The local U.S. Attorney’s Office said in a news release that career prosecutors determined there wasn’t enough evidence to prove beyond a reasonable doubt that officer Dominique Perez and now-retired Detective Keith Sandy violated federal law when they fatally shot James Boyd in the Sandia foothills in March 2014. The two men were charged with murder in state court but the case ended in a mistrial last October.
Shannon Kennedy, an attorney for the Boyd family, said Andrew Jones, Boyd’s brother, listened via Skype to a presentation Tuesday from Justice Department attorneys about why federal authorities weren’t bringing charges against Perez and Sandy.
“They gave a very astute legal analysis … of the difficulty of a federal criminal prosecution of law enforcement officers,” she said. “One can only be forever grateful that we live in a democracy where the government looks at investigating police officers who violently kill a citizen.”
To bring federal charges against an officer for an on-duty shooting, prosecutors must be able to prove beyond a reasonable doubt that an officer “willfully” deprived an individual of a constitutional right. That high burden means there must be proof an officer knew his or her actions were unlawful, but did them anyway, according to the release.
“The evidence, when viewed as whole, indicates that the officers fired only after reasonably perceiving that Boyd posed a serious threat of physical harm to a fellow officer,” the release states. “At the time of the shooting, Boyd was brandishing two knives and was in close proximity to a canine handler.”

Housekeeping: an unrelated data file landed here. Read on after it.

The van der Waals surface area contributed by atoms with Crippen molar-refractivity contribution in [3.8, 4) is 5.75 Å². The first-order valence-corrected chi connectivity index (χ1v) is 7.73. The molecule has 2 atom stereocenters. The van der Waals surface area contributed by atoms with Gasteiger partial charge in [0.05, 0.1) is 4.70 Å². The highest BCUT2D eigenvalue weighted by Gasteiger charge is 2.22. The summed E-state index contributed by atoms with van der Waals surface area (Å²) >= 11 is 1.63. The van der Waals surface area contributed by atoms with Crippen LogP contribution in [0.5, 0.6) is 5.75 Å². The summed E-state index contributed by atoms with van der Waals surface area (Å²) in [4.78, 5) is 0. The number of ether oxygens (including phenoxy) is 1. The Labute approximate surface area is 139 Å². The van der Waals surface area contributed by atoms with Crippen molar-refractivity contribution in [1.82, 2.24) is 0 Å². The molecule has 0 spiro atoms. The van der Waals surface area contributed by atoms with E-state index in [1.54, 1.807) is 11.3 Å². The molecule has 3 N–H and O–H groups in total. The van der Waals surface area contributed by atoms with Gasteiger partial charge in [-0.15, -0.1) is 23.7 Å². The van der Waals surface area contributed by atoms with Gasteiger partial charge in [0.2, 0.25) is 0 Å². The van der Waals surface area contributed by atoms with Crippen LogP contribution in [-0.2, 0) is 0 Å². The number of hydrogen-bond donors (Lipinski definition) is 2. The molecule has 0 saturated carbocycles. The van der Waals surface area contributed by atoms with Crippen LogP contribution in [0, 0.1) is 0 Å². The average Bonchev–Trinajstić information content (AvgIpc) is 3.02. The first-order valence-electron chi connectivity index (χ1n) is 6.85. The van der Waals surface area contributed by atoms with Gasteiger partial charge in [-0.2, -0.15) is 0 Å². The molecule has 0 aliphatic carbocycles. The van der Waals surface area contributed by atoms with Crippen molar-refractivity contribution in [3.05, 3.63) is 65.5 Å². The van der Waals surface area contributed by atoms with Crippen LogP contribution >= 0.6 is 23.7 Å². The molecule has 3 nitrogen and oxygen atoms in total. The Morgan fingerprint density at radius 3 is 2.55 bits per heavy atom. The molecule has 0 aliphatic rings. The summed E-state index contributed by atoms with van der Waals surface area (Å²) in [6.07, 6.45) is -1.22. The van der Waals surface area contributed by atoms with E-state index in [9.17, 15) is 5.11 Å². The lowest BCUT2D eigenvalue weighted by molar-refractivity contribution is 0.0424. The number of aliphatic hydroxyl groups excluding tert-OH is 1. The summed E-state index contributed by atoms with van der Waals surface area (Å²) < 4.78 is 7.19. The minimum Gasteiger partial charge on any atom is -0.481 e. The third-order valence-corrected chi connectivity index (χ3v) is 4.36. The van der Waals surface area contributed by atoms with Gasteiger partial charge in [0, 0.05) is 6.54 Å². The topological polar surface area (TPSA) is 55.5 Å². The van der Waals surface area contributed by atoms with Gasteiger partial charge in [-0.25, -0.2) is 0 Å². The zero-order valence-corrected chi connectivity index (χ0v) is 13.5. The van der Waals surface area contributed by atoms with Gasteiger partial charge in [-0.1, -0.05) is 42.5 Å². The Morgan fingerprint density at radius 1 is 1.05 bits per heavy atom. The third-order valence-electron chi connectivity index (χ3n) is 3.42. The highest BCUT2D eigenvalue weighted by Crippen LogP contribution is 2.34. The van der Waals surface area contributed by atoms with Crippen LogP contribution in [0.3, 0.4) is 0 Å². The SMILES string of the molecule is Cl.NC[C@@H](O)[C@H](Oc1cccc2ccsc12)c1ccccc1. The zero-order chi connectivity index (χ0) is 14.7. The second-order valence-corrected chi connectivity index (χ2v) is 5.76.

The city of Albuquerque settled a lawsuit brought by Boyd’s family for $5 million. His family subsequently donated $100,000 each to St. Martin’s Hospitality Center and Albuquerque Healthcare for the Homeless, which are agencies that assist local homeless people.
An on-body camera recording of the shooting showed Boyd had gathered up some of his belonging and was turning away when he was shot. The video’s release led to public outcry and protests in the streets.
APD Forward, a collection of community groups that advocate for Albuquerque police reform, “expressed disappointment but not surprise” at the decision not to bring charges.
The month after the Boyd shooting, the Department of Justice released a report that found Albuquerque police had a pattern of using excessive force. That investigation spurred a years-long reform effort that is still underway by Albuquerque police.
“Regardless of what happened formally in the halls of criminal justice in Albuquerque, you cannot deny that his … death galvanized this community to make lasting changes that I believe save lives,” Kennedy said.
Albuquerque police Chief Gorden Eden, who called the shooting “justified” days after it happened but then backtracked amid criticism, said the department has improved in recent years and cited the department’s compliance with reforms.
“As a community we have grown from this difficult event. APD has worked hard to improve our policies around use of force and behavioral health reform. We are the first in the nation to ensure our field officers are Crisis Intervention trained, and we are now a national leader in helping those suffering from mental health crisis.”